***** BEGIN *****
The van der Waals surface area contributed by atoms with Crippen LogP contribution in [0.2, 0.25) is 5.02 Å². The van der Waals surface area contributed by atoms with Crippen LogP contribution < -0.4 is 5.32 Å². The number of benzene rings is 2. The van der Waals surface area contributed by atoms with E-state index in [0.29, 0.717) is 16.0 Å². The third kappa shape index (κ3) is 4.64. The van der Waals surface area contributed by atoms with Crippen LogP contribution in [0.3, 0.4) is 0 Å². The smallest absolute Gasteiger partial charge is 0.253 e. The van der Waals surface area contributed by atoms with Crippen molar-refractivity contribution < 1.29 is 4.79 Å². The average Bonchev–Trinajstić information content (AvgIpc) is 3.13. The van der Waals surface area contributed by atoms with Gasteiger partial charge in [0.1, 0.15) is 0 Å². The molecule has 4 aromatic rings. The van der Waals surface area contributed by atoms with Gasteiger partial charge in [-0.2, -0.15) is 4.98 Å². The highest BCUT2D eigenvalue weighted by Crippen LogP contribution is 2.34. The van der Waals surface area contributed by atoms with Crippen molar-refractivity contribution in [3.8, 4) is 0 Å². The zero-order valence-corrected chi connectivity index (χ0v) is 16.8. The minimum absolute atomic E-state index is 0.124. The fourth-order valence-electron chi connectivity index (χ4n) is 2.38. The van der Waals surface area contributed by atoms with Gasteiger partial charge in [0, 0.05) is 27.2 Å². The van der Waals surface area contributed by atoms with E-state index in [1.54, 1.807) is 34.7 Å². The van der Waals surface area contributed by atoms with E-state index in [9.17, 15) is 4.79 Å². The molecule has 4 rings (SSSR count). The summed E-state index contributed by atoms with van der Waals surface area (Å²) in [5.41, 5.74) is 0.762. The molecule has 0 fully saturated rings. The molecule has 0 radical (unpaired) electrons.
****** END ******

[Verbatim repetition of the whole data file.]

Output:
The van der Waals surface area contributed by atoms with Crippen LogP contribution in [0.2, 0.25) is 5.02 Å². The van der Waals surface area contributed by atoms with Crippen LogP contribution < -0.4 is 5.32 Å². The number of benzene rings is 2. The van der Waals surface area contributed by atoms with E-state index in [0.29, 0.717) is 16.0 Å². The third kappa shape index (κ3) is 4.64. The van der Waals surface area contributed by atoms with Crippen LogP contribution in [0.3, 0.4) is 0 Å². The smallest absolute Gasteiger partial charge is 0.253 e. The van der Waals surface area contributed by atoms with Crippen molar-refractivity contribution < 1.29 is 4.79 Å². The average Bonchev–Trinajstić information content (AvgIpc) is 3.13. The van der Waals surface area contributed by atoms with Gasteiger partial charge in [0.1, 0.15) is 0 Å². The molecule has 4 aromatic rings. The van der Waals surface area contributed by atoms with Gasteiger partial charge in [-0.2, -0.15) is 4.98 Å². The highest BCUT2D eigenvalue weighted by Crippen LogP contribution is 2.34. The van der Waals surface area contributed by atoms with Crippen molar-refractivity contribution in [3.8, 4) is 0 Å². The zero-order valence-corrected chi connectivity index (χ0v) is 16.8. The minimum absolute atomic E-state index is 0.124. The fourth-order valence-electron chi connectivity index (χ4n) is 2.38. The van der Waals surface area contributed by atoms with Gasteiger partial charge in [0, 0.05) is 27.2 Å². The van der Waals surface area contributed by atoms with E-state index in [1.54, 1.807) is 34.7 Å². The van der Waals surface area contributed by atoms with E-state index in [9.17, 15) is 4.79 Å². The molecule has 4 rings (SSSR count). The summed E-state index contributed by atoms with van der Waals surface area (Å²) in [5.41, 5.74) is 0.762. The molecule has 0 fully saturated rings. The molecule has 0 radical (unpaired) electrons.